Deforestation and Reforestation: How the U.S. and Wood Industry Protect our Forests

In May 2008, the Brazilian government released photographs of one of South America’s few remaining uncontacted, indigenous tribes taken near the Brazil/Per border. They took photos to prove the tribe’s existence and help protect the land. Over 50% of the world’s uncontacted tribes live in Brazil or Peru, according to Survival International.

 Gleison Miranda/AFP/Getty Images

Peru has one of the largest, commercially viable mahogany sources in the world; and the oldest trees are near the uncontacted tribes. Survival International Director Stephen Corry believes these tribes will become extinct if their land is not protected.

We lose an estimated 18.7 million acres of forest every year due to unsustainable logging, cattle ranching, oil drilling, mining, fires, clear-cutting for agriculture, and development, according to the United Nations’ Food and Agriculture Organization. That’s an area roughly the size South Carolina. Put another way, we lose 36 football fields of forest every minute.

The impact of deforestation

Deforestation contributes to climate change. As they grow, trees absorb carbon dioxide (Co2) from the atmosphere, storing the carbon while producing oxygen. This reduces greenhouse gases and improves air quality. Deforestation undermines this function, resulting in an estimated 10-15% of all greenhouse gas emissions, according to various scientists and organizations including the Union of Concerned Scientists and the Intergovernmental Panel on Climate Change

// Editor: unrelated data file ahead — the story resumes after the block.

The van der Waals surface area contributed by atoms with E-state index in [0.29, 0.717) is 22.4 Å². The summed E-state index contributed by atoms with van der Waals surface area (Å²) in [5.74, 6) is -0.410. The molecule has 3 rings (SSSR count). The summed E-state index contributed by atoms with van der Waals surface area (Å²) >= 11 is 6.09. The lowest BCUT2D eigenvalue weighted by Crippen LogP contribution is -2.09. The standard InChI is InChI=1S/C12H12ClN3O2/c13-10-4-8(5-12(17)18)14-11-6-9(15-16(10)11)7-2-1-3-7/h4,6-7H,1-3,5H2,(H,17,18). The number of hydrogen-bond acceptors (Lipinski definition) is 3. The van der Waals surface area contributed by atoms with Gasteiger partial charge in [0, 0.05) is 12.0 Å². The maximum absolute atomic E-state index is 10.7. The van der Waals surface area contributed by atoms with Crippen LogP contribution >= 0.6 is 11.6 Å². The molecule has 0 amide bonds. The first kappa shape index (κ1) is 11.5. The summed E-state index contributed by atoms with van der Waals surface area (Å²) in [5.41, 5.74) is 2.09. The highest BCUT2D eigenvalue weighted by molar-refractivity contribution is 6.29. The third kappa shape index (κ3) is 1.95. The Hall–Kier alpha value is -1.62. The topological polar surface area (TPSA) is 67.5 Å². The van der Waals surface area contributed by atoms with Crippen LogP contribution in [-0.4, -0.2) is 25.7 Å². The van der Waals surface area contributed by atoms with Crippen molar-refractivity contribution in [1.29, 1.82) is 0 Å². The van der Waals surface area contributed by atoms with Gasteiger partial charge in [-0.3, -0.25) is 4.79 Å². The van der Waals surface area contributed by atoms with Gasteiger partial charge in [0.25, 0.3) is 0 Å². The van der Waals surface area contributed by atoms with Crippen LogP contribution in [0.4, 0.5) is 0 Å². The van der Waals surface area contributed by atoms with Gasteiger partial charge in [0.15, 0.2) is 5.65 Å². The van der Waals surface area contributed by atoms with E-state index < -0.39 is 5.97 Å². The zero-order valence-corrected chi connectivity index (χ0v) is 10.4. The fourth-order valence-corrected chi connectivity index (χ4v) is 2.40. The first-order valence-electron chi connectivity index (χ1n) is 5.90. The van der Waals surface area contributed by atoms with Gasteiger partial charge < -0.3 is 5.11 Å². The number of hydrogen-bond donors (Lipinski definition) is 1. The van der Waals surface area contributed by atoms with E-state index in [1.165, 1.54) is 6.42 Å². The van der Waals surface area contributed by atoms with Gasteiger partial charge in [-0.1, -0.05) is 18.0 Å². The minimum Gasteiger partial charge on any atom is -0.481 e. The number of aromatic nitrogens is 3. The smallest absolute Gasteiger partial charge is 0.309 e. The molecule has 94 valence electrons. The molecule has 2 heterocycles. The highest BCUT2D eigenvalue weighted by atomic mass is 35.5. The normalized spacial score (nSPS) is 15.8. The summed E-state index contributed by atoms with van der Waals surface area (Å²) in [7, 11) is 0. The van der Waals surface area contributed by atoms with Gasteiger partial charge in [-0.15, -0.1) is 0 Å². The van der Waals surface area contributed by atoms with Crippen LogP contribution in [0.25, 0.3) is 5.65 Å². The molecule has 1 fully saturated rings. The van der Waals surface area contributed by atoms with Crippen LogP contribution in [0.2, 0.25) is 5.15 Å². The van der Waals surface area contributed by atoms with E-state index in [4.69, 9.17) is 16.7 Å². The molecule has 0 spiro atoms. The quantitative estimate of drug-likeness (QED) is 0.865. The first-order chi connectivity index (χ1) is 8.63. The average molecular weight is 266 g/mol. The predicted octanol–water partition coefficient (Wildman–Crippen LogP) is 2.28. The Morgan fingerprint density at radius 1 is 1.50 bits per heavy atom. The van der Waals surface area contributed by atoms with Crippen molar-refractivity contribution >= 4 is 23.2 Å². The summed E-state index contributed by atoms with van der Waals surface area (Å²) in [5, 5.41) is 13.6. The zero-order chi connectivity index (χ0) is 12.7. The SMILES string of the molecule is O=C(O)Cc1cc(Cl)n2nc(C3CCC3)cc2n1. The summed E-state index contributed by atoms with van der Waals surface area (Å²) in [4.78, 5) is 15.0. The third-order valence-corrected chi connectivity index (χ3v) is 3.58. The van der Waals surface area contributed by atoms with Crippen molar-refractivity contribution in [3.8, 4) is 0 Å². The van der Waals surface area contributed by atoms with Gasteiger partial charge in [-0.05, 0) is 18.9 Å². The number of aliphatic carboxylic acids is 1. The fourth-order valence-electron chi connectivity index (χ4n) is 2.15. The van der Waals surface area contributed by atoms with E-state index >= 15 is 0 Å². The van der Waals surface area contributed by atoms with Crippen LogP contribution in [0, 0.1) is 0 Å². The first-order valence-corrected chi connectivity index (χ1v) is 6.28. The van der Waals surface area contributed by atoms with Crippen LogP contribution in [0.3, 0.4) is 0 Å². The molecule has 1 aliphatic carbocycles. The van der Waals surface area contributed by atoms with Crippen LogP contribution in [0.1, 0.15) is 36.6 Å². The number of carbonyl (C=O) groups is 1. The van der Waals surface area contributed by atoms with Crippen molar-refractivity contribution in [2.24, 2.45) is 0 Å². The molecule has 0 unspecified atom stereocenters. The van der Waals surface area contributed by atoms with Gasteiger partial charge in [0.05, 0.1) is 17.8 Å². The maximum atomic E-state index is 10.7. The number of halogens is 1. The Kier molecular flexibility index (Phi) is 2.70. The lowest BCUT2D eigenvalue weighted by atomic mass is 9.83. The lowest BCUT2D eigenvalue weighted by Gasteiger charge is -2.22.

Deforestation endangers animal habitats. Forests cover 31% of the planet’s land area, providing homes for many of the world’s most threatened and endangered animals.

Deforestation contributes to soil erosion and threatens our quality of life. Without trees to anchor the soil, it can wash or blow away, and vegetation is less likely to grow. Silt enters lakes, streams, and other water sources, decreasing water quality and contributing to poor health. More than 1.6 billion people rely on food, fresh water, clothing, traditional medicine, and shelter provided by forests.

Deforestation impacts the water cycle. Trees absorb rainfall and produce water vapor that’s released into the atmosphere. Over half the water in the Amazon’s ecosystem is held within the plants, according to the National Geographic Society.

Unsustainable logging is just one of many contributors to deforestation. However, the U.S. government and wood flooring and building materials industries are helping promote responsible forest management, combat illegal logging, and protect forested areas.

How the U.S. government promotes sustainability